BU Public Relations
Original Article: bit.ly/1wSee6j
Dr. Deborah Anderson from Boston University School of Medicine (BUSM) and her colleagues are challenging dogma about the transmission of the human immunodeficiency virus type 1 (HIV-1). Most research has focused on infection by free viral particles, while this group proposes that HIV is also transmitted by infected cells. While inside cells, HIV is protected from antibodies and other antiviral factors, and cell-to-cell virus transmission occurs very efficiently through intercellular synapses. The Journal of Infectious Diseases (JID) has devoted their December supplement to this important and understudied topic.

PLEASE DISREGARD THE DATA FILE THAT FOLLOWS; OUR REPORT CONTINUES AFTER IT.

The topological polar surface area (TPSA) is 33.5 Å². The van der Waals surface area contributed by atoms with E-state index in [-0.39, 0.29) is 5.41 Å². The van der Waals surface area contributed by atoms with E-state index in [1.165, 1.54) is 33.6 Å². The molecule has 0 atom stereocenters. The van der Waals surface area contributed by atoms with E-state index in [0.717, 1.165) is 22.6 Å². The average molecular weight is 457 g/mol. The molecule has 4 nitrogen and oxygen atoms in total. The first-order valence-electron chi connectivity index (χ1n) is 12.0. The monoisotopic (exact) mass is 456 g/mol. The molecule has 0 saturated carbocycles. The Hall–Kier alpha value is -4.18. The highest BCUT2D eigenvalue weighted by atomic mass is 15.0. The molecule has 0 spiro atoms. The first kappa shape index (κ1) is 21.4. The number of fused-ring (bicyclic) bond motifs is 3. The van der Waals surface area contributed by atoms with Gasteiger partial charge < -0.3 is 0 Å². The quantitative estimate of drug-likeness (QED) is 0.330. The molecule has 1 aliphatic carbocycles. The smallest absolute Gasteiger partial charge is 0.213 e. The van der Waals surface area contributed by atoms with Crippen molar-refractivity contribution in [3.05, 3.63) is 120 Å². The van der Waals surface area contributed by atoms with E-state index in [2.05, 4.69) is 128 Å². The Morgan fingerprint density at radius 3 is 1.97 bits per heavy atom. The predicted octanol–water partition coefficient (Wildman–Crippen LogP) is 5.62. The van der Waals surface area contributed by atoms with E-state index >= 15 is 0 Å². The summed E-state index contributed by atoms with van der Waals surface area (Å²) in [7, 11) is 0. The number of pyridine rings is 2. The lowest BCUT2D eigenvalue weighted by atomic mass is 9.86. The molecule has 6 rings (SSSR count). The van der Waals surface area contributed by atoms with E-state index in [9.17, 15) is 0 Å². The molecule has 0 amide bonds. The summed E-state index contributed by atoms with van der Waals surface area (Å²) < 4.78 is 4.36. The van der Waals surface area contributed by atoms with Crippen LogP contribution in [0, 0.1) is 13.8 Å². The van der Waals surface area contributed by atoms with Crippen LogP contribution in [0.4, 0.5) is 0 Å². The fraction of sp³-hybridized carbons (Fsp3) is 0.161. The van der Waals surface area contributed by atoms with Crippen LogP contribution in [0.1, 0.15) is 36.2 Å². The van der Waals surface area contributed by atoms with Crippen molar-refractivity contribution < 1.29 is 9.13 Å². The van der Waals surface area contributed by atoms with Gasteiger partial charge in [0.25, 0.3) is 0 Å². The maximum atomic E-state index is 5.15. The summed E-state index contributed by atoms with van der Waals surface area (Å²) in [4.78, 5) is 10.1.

The 10 articles, four from researchers at BUSM, present the case for cell-associated HIV transmission as an important element contributing to the HIV epidemic. Anderson chides fellow researchers for not using cell-associated HIV in their transmission models: “The failure of several recent vaccine and microbicide clinical trials to prevent HIV transmission may be due in part to this oversight.”
Full text of article available at link below: bit.ly/1wSee6j